Arlington, Texas-based “Watchman Fellowship is an independent, non-denominational Christian research and apologetics ministry focusing on new religious movements, cults, the occult and the New Age.”
I just received a notification that they have just completed a profile on Rob Bell, Emergent (read: “Postmodern Liberal”) rock star and author of the controversial book Love Wins. The profile summarizes Bell’s personal and ministry history, and his doctrinal stand on issues such as “God’s Immanence in Other Religions” and “No One Reaches a Point of No Return“, “Hell Leads to Restoration” and “A Violent God is not the God of the Gospel” and provides a Biblical Response to “Inclusivistic Universalism“, on how “Reconciliation of ‘All Things’ does not mean All People“, and points out that the “Final Judgment is not Redemptive.”
Read Watchman Fellowship’s Profile on Rob Bell here.
Read their other profiles here.
Notice that Watchman Fellowship is one of my “Featured Sites” to the right. Their logo in my list links to their website. I highly recommend their informative work to you.
Bound up in the recent controversy over Rob Bell’s popularization of universal reconciliation is the New Testament term, apokatastasis. This word is found in Acts 3:21:
whom heaven must receive until the time for restoring (apokatastasis) all the things about which God spoke by the mouth of his holy prophets long ago (Acts 3:21 ESV).
Orthodoxy defines this term in accordance with the context of the word in its passage, its book, and the broader context of the Bible’s history of the redemptive work of God. The ESV Study Bible, therefore, illuminates this usage of the word in the following way:
the time for restoring all the things looks forward to when Christ will return and his kingdom will be established on earth, and the earth itself will be renewed even beyond the more abundant and productive state it had before Adam and Eve’s fall (see note on Rom. 8:20–21).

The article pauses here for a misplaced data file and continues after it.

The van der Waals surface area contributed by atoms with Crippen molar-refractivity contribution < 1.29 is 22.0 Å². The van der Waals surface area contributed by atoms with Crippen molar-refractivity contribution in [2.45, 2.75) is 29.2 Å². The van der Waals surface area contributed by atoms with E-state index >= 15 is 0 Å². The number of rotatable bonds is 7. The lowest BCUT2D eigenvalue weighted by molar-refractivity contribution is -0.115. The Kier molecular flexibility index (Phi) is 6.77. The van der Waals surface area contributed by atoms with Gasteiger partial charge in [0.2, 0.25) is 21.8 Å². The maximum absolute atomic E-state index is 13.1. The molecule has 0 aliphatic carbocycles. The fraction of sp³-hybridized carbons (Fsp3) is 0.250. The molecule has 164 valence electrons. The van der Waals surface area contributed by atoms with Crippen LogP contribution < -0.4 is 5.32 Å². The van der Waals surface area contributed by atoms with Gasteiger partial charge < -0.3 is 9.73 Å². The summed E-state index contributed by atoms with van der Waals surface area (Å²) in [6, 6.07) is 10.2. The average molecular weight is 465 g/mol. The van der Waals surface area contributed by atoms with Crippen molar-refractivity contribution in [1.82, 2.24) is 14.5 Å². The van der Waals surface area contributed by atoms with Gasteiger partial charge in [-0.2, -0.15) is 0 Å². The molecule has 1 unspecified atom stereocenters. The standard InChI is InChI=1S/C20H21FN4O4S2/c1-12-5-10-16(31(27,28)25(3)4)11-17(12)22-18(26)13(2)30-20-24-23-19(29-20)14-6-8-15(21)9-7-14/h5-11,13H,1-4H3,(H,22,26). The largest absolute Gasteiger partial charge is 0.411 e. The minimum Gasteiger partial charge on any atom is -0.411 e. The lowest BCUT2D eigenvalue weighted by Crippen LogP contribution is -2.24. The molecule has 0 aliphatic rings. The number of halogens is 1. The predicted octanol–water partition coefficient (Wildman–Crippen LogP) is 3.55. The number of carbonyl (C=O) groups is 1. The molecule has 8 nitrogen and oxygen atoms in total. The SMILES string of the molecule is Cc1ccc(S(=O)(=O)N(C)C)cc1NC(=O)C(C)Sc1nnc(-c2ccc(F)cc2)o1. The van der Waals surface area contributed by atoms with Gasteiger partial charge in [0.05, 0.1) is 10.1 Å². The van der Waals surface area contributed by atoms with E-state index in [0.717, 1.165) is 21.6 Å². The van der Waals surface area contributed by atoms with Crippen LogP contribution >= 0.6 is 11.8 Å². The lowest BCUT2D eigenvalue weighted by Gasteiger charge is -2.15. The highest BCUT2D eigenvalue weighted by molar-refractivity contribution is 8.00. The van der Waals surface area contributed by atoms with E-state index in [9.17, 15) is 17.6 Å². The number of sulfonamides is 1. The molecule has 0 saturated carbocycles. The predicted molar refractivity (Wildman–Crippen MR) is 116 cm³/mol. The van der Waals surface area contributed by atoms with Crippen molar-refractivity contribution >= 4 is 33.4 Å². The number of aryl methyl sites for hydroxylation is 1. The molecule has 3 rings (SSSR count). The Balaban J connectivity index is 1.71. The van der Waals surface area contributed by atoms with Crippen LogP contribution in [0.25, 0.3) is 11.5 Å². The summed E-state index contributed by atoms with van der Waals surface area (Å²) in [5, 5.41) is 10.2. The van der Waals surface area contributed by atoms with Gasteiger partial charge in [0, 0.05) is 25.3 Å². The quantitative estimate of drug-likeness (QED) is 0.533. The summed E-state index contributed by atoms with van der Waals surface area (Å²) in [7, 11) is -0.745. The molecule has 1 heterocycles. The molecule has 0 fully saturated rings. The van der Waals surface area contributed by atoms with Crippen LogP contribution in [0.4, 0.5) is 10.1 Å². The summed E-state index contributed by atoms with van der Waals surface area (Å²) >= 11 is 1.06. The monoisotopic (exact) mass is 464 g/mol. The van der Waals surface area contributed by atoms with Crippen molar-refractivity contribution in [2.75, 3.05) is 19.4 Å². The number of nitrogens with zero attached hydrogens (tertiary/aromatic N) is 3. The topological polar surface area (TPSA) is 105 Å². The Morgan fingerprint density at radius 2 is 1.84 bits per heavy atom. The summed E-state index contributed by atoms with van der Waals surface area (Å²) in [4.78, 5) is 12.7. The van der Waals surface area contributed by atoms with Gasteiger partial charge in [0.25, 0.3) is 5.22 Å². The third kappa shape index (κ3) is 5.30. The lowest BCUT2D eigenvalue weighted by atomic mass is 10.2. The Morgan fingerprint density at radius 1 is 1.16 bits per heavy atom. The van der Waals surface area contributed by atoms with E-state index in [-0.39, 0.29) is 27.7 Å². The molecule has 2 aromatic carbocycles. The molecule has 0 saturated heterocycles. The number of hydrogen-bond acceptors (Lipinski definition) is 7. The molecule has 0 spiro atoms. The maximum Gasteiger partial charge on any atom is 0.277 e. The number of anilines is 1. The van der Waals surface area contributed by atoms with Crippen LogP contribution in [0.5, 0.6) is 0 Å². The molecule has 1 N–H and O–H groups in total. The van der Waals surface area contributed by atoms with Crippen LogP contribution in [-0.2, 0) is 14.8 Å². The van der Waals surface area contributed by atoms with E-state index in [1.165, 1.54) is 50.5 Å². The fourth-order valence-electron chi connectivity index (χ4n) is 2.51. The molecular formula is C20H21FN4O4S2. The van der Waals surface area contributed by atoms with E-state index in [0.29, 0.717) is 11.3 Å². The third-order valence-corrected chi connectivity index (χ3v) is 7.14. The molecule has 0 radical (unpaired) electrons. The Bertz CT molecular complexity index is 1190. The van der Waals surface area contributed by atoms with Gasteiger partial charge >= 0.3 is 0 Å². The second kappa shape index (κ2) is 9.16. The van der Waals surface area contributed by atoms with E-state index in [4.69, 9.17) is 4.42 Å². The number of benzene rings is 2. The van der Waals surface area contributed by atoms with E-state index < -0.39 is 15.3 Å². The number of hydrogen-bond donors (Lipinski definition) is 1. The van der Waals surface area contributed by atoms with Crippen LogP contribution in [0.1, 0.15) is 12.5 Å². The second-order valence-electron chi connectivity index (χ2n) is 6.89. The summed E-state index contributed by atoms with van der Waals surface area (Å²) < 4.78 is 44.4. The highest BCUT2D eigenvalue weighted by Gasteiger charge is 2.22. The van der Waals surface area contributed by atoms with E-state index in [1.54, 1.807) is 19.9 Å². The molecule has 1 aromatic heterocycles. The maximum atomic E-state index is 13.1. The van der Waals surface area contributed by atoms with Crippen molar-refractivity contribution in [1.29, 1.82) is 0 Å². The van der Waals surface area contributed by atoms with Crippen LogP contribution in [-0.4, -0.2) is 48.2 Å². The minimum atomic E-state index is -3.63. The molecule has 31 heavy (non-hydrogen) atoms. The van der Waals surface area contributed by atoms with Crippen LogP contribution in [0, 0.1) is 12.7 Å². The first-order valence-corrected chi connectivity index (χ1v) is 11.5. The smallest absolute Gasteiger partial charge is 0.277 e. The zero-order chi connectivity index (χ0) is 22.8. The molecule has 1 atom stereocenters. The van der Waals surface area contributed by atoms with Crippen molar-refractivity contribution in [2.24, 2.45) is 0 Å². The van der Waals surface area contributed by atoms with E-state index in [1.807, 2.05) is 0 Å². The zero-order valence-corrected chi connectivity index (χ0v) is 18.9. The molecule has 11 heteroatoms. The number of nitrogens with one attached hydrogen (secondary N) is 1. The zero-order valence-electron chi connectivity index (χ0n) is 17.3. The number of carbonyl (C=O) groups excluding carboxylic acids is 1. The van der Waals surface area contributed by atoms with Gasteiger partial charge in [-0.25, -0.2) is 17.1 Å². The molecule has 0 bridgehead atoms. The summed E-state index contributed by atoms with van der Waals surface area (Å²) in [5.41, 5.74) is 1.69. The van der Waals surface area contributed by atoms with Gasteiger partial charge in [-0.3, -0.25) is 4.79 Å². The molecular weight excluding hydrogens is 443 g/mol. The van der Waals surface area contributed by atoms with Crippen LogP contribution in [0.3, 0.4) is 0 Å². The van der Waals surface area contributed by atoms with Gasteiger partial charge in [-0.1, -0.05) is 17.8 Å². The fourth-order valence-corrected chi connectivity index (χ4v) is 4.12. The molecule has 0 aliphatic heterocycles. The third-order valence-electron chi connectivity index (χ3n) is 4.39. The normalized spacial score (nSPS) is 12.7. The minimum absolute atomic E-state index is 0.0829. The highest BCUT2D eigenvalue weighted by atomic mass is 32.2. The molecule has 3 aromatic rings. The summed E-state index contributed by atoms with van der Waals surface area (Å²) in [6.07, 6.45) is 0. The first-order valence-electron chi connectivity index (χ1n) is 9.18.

Universalists like Origen and those who buy into his notion of universal reconciliation, however, prefer to read ancient Hellenistic philosophy into the term in order to wrest it from its biblical context. In Quodlibet Journal, an apparent proponent of Origen’s view, Edward Moore, writes in “Origen of Alexandria and apokatastasis: Some Notes on the Development of a Noble Notion“,
This term occurs in only a single New Testament passage; its provenance is not intrinsically Christian or even Jewish, but Hellenistic, and bound up with the cosmology and anthropology of the era–a system of belief which Origen, in his day, was obliged to undermine in the interest of Christian teaching.
In my humble opinion, Origen wasn’t terribly successful at undermining the Hellenistic associations of the word. It would be more accurate to conclude that what he actually did was reconcile the Bible’s usage with its prior usage by pagan Greek philosophers (that went on a lot in the ancient church, with greater and lesser degrees of success). Origen basically (and I do mean basic) believed in the pre-existence of absolutely free souls as springing originally from God, freely falling into our current state of relative goodness or its antithesis (see Moore’s article), being guided by the instructive providence of God to relearn how to embrace “the Good,” even if this means some time in hell under God’s pedagogical judgment until such a time in the distant future, in which that free soul ultimately embraces the Good and is finally reconciled, or returned to the deified state from which he fell. As I read the many reviews of Rob Bell’s book (here’s Kevin DeYoung’s review, for example) that are now all over the interwebs, I couldn’t help but recognize some of these themes as being reflected in their citations of Bell’s teaching. It was kind of creepy.
I wonder how long it’ll take for the rest of Origen’s views regarding apokatastasis to be released by HarperOne under Bell’s name.
Remember, students, “Rob Bellion is as the sin of witchcraft.”